Do we need worms?
Of course I should have rushed out and bought the chemicals. But I didn’t. I held my natural horse carer ground. She’s young, she needs to build immunity and maybe nature knows more than I do? Maybe she needs those worms? If I wipe them all out now, how will that affect her immunity building? Maybe we’re back to iron levels now, and how they help protect against infectious disease?
In the other side of my brain, all the vets, trainers and other expert voices from my past life are screaming, “Worm her, worm her, worm her!” So I compromised. I added diatamaceous earth and neem powder to her food. After a month I retested with my trusted friend Pauhla Whitaker, worm enthusiast extraodinaire. FEC down to 945.
The Chemical Challenge
Why, at this stage, did I decide to do the chemical thing? I’m not quite sure looking back. Maybe because she’s not mine? Maybe because those knowledgeable voices wore me down? Maybe I thought the risk of not worming her greater than any potential challenge to the body of a healthy young horse? Maybe because I needed the next piece in the puzzle? Whatever. I wormed her with moxidectrin.
2 days later she has a tick bite that swells up like a plum. Then another. Luckily that phase only lasted a couple of days, thanks to intervention with essential oils. But since then she has more ticks on a regular basis.
In every other way she looks as healthy as ever. When I offer her herbs she takes a little of this or that, but her eating is not urgent, as it is when a horse really needs the herb offered. So she feels fine. Is her new sensitivity a coincidence? I think not. Somehow, having her worms wiped out made her more attractive to ticks.
So this is where I am at with the original question. Ticks and worms are part of the equine eco-system. They may help horses control iron by blood letting. High iron leads to increased risk of infectious disease, poor mineral uptake, and metabolic distress. So ticks help horses.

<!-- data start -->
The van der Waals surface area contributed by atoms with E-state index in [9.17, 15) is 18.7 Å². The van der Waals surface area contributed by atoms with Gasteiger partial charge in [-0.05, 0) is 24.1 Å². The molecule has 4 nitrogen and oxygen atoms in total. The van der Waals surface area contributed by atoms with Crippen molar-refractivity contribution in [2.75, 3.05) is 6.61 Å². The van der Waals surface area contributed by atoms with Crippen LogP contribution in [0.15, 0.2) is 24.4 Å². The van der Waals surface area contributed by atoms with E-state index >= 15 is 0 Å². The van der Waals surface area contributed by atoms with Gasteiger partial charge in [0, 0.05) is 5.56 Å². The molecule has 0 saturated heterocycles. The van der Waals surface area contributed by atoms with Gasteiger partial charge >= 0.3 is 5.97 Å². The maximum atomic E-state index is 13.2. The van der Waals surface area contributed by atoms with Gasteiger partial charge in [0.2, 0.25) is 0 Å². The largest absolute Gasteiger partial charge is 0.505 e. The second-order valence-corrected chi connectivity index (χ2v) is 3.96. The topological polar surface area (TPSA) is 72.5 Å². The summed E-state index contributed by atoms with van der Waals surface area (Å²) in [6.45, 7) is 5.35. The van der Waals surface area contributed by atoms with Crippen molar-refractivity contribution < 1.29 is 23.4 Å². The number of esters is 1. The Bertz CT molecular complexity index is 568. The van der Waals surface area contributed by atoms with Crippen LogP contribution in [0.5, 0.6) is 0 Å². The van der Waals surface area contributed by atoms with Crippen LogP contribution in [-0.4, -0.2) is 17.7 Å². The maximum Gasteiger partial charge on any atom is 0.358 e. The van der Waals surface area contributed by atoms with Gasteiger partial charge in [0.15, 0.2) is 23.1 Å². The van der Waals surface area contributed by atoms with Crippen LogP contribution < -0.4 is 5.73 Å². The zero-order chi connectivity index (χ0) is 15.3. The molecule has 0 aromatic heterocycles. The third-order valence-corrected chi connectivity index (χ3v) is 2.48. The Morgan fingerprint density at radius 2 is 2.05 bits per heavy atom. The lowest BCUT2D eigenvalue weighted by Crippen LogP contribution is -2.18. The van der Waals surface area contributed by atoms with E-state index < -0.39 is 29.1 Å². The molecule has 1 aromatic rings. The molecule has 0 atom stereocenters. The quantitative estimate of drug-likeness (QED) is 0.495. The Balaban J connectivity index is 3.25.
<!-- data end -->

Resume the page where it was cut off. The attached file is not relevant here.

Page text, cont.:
But what about the disease they carry? Piroplasmosis usually attacks stressed horses, weakening an animal who is already challenged, hastening its death. This is also beneficial to a wild horse. No long, drawn out suffering. So a good thing.
In addition, there may be some sort of balance between worm load and resistance to insects (and skin sensitivity). It is possible that human’s over aggressive control of parasites contributes to some common health problems.
Too much of a good thing?
I’m not saying you should start letting ticks take over your horses, or that wormers will become obsolete. As long as your horses are confined (no matter how large the area) you are responsible for making sure they get what they need.
In the wild, horses would balance their worm load by seeking out and eating anthelmintic plants, clay or charcoal. They protect themselves from insect infestation by rolling in dirt, or aromatic plants, or submerging themselves in water. Birds would also help keep them free of insects by picking them off their backs.
In a domestic environment, horses are usually deprived of any chance for self-medication, itself a stress. But you can provide your horses the herbs they crave, by putting some herbs in bowls and letting your horse choose which ones he would like to eat. For worm control I offer, wormwood, neem leaf powder, milk thistle seed, and green clay.
I protect my horses (and dogs) from ticks using a blend of diatamaceous earth, clay and neem leaf powder, imitating a good roll in the dirt by rubbing it through their mane and coat. And I play the role of a bird by manually removing the bugs.
The more you can mimic nature and provide a horse’s natural needs, the less need you will have -if any- for chemicals. Anything toxic enough to kill ticks for 30 days, challenges a horse’s bio-system rather than supporting it, reducing their natural bug resistance in the long run. Plus the ‘total destruction’ approach damages the balance of nature in other ways we have not yet discovered.
Well, that’s my opinion anyway! What do you think?